She said teachers thought all girls had been rescued from the dormitory by the time the fire was put out.
“We were shocked when we learnt we had lost eight girls in the fire and that one succumbed to her injuries while undergoing treatment,” she told the service at the school.
Between the time the parents’ DNA samples were taken and the results announced, Clara said she experienced insensitivity, even from clerics.
“There was a man who said he was a chaplain who visited and told me that I should accept my daughter was dead and move on. I had been sending a missing person poster because I was still hopeful, and besides, the authorities said that until the DNA results were confirmed, the children would be treated as missing persons.”
MORTUARY ROLL CALL
On the dreaded day when the DNA results were ready, Clara went to the mortuary and says the parents’ names were called like one would a roll call.
She is irked that some people think it was a consolation to remind her that the state will cater for some costs.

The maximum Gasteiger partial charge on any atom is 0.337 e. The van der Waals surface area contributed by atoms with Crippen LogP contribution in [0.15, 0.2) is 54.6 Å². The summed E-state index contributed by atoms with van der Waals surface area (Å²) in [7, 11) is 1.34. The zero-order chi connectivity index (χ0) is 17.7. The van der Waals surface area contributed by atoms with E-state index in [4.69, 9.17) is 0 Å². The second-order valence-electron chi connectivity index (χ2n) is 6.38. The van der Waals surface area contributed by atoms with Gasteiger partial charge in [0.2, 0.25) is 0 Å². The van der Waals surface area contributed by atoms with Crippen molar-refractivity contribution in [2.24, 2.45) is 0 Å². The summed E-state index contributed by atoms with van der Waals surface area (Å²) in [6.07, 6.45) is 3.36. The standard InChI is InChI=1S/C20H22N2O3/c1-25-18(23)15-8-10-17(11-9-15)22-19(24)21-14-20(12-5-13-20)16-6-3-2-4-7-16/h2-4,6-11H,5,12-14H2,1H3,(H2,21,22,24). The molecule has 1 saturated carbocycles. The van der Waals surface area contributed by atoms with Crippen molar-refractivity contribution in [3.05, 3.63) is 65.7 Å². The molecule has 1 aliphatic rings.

“I don’t want costs covered, I want my daughter. When I viewed Natalie’s body, it was bad. It was really bad.” The bodies were burnt beyond recognition.
Clara said some people have been posting comments and generic messages of condolence on social media, but do not care to understand what the parents are going through. She called for mindful posting.
She also says it is painful to see how fast some parents whose children survived have moved and have shifted to calling for funds to build another dormitory, without seeming to care that she and the parents of eight other girls are still grieving.
In the middle of the interview, Nairobi Governor Mike Sonko’s office called and asked for details of when Clara needs a hearse to transport Natalie’s body for burial in Kakamega county.
“Let’s see if they follow up. There is a lot of protocol when following up on the money pledged by the government,” Clara said.